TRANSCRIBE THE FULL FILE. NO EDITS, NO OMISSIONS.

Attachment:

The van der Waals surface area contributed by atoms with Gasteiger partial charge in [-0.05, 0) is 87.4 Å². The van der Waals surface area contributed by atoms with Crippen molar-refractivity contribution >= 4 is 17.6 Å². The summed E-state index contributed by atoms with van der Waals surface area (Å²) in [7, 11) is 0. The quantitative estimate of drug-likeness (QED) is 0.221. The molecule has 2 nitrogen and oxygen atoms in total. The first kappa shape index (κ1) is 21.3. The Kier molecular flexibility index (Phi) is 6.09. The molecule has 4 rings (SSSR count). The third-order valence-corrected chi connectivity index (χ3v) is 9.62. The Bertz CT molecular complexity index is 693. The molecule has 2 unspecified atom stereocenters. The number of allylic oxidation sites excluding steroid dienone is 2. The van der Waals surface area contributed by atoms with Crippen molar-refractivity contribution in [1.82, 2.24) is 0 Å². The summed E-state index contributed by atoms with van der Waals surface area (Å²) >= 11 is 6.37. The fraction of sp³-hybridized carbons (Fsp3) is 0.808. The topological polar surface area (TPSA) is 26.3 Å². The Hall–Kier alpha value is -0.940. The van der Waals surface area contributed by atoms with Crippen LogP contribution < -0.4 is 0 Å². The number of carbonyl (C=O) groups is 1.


The van der Waals surface area contributed by atoms with Gasteiger partial charge in [-0.05, 0) is 87.4 Å². The van der Waals surface area contributed by atoms with Crippen molar-refractivity contribution >= 4 is 17.6 Å². The summed E-state index contributed by atoms with van der Waals surface area (Å²) in [7, 11) is 0. The quantitative estimate of drug-likeness (QED) is 0.221. The molecule has 2 nitrogen and oxygen atoms in total. The first kappa shape index (κ1) is 21.3. The Kier molecular flexibility index (Phi) is 6.09. The molecule has 4 rings (SSSR count). The third-order valence-corrected chi connectivity index (χ3v) is 9.62. The Bertz CT molecular complexity index is 693. The molecule has 2 unspecified atom stereocenters. The number of allylic oxidation sites excluding steroid dienone is 2. The van der Waals surface area contributed by atoms with Crippen molar-refractivity contribution in [1.82, 2.24) is 0 Å². The summed E-state index contributed by atoms with van der Waals surface area (Å²) >= 11 is 6.37. The fraction of sp³-hybridized carbons (Fsp3) is 0.808. The topological polar surface area (TPSA) is 26.3 Å². The Hall–Kier alpha value is -0.940. The van der Waals surface area contributed by atoms with Crippen LogP contribution < -0.4 is 0 Å². The number of carbonyl (C=O) groups is 1.